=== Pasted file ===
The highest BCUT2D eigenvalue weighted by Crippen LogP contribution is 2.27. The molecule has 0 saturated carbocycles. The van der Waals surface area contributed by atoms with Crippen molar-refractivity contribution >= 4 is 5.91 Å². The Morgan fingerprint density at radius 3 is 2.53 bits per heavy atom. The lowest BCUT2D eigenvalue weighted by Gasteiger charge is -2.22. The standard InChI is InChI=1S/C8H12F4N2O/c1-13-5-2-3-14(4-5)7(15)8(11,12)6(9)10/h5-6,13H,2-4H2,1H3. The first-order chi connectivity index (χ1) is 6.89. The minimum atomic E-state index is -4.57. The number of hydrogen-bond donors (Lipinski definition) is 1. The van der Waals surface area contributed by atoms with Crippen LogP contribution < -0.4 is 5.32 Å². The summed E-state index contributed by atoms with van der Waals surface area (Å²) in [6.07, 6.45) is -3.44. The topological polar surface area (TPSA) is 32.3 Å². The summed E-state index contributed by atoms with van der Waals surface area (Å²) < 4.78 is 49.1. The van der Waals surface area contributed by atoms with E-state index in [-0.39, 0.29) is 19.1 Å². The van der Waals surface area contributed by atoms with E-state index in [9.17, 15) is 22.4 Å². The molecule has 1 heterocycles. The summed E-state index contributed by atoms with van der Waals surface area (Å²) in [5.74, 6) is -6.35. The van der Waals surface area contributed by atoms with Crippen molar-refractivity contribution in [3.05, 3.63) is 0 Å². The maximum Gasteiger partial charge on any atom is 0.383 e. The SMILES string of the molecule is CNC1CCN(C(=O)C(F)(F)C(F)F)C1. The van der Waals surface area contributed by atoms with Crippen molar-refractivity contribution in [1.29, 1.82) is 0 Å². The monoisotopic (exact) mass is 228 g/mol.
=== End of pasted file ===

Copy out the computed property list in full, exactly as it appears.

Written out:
The highest BCUT2D eigenvalue weighted by Crippen LogP contribution is 2.27. The molecule has 0 saturated carbocycles. The van der Waals surface area contributed by atoms with Crippen molar-refractivity contribution >= 4 is 5.91 Å². The Morgan fingerprint density at radius 3 is 2.53 bits per heavy atom. The lowest BCUT2D eigenvalue weighted by Gasteiger charge is -2.22. The standard InChI is InChI=1S/C8H12F4N2O/c1-13-5-2-3-14(4-5)7(15)8(11,12)6(9)10/h5-6,13H,2-4H2,1H3. The first-order chi connectivity index (χ1) is 6.89. The minimum atomic E-state index is -4.57. The number of hydrogen-bond donors (Lipinski definition) is 1. The van der Waals surface area contributed by atoms with Crippen LogP contribution < -0.4 is 5.32 Å². The summed E-state index contributed by atoms with van der Waals surface area (Å²) in [6.07, 6.45) is -3.44. The topological polar surface area (TPSA) is 32.3 Å². The summed E-state index contributed by atoms with van der Waals surface area (Å²) < 4.78 is 49.1. The van der Waals surface area contributed by atoms with E-state index in [-0.39, 0.29) is 19.1 Å². The van der Waals surface area contributed by atoms with E-state index in [9.17, 15) is 22.4 Å². The molecule has 1 heterocycles. The summed E-state index contributed by atoms with van der Waals surface area (Å²) in [5.74, 6) is -6.35. The van der Waals surface area contributed by atoms with Crippen molar-refractivity contribution in [3.05, 3.63) is 0 Å². The maximum Gasteiger partial charge on any atom is 0.383 e. The SMILES string of the molecule is CNC1CCN(C(=O)C(F)(F)C(F)F)C1. The van der Waals surface area contributed by atoms with Crippen molar-refractivity contribution in [1.29, 1.82) is 0 Å². The monoisotopic (exact) mass is 228 g/mol.